While some people have fond memories of themselves as children, with days full of opportunity and innocence and mornings spent chasing puppies and rainbows, my own memories are clouded with the uncomfortable sensation of a complete lack of control. It is a fear-based aura assuring you that something bad may happen at any moment, and there is absolutely nothing you can do about it.
It has been years since I’ve felt that old panicky chill, like a frigid hand creeping up the back of my neck—until the day of the Boston Marathon 2013.
I was exploring a nearby creek with the dog as we boondocked outside of Zion National Park. My boyfriend Shacky was able to pick up some 3G and checked his Facebook account. A few seconds later, he informed me that someone had detonated two bombs at the Boston Marathon finish line. We knew nothing else.
My first reaction was disbelief, followed by worry for my friends who were running the race. The feeling was magnified by the fact that we didn’t have a reliable wifi connection or phone service. Off the grid, we didn’t know our friends were safe until a couple of days later.
After Zion, we visited Sequoia National Park. I spent the drive reading various blogs of people reacting to the bombings. I knew the feeling: that something bad could happen at any moment, and there was nothing we could do about it.
It took me a long time to process the Boston events, so instead of sending my under-developed thoughts out into the blogsphere, I sought refuge under the towering sequoias. Many of these trees had stood for at least one thousand years and had known both suffering and despair. What could they teach me about tragedy?
Back in the 1800s, park rangers scrambled to put out the natural forest fires they believed threatened the sequoias. Although they were successful, the rangers soon noticed something unusual: The ancient trees stopped growing.
Richard Hartesveldt took it upon himself to investigate this puzzling matter. He learned that these magnificent trees were resilient enough to survive even the most intense fires, and depended on wildfire to clear out their competition for fertile ground, a reliable water source, and sunshine. They were difficult to destroy. (If the trunk of the General Grant sequoia tree were a gas tank on a car that got 25 miles per gallon, you could drive around the earth 350 times without refueling.)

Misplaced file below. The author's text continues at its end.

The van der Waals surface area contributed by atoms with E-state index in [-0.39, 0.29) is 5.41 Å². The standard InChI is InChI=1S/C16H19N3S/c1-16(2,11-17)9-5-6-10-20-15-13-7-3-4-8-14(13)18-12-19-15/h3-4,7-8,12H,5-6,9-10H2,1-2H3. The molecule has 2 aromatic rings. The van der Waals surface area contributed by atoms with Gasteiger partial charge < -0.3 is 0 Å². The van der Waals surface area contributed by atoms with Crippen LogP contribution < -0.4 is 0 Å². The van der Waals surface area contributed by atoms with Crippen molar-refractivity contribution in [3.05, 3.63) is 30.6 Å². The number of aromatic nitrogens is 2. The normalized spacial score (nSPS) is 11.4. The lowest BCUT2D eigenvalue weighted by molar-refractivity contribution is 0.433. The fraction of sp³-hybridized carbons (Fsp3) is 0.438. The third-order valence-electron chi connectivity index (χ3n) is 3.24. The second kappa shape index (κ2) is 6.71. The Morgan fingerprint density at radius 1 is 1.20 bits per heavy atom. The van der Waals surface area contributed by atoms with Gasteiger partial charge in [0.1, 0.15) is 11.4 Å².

Hartesveldt’s most fascinating discovery was the fact that the wildfire heat was responsible for prying open the sequoia’s pinecones and releasing its seeds. Sequoia seeds would fall onto the ash residue from the fires—the ideal fertile ground for baby trees. These babies would someday soar to an average weight of 700 tons—more than two fully loaded jumbo jet planes, transforming what was once a hotspot into a deep, dense forest floor. Millions of seedlings would sprout after a single fire.
Sequoias need fire. Their nature is to take root in the midst of adversity.
Lewis L. Davis was the first civilian park ranger in the early 1900s. He moved into a cabin on the park’s property and patrolled the grove for seven years, patiently raising sequoia seeds and learning more about their relationship with fire.
A century later, I ran through the forest and stopped to caress the deep burn scars at the base of the powerful trunks that Davis had cared for. These trees not only overcame adversity, but used tragedy as a tool to develop a new generation of giants.
In life, there will always be fires. It’s a natural reaction to panic when we smell the smoke. But as the heat starts to rise in our own lives, we should think of the sequoias. We can’t always control the fire, but we can always stand resiliently among the flames as proud examples to those who will someday run here.
The above is my contribution to the book The 27th Mile, an anthology by runners for runners. All proceeds will support the victims of the tragedy on Boylston Street at the 2013 Boston Marathon. Learn more about this project HERE.
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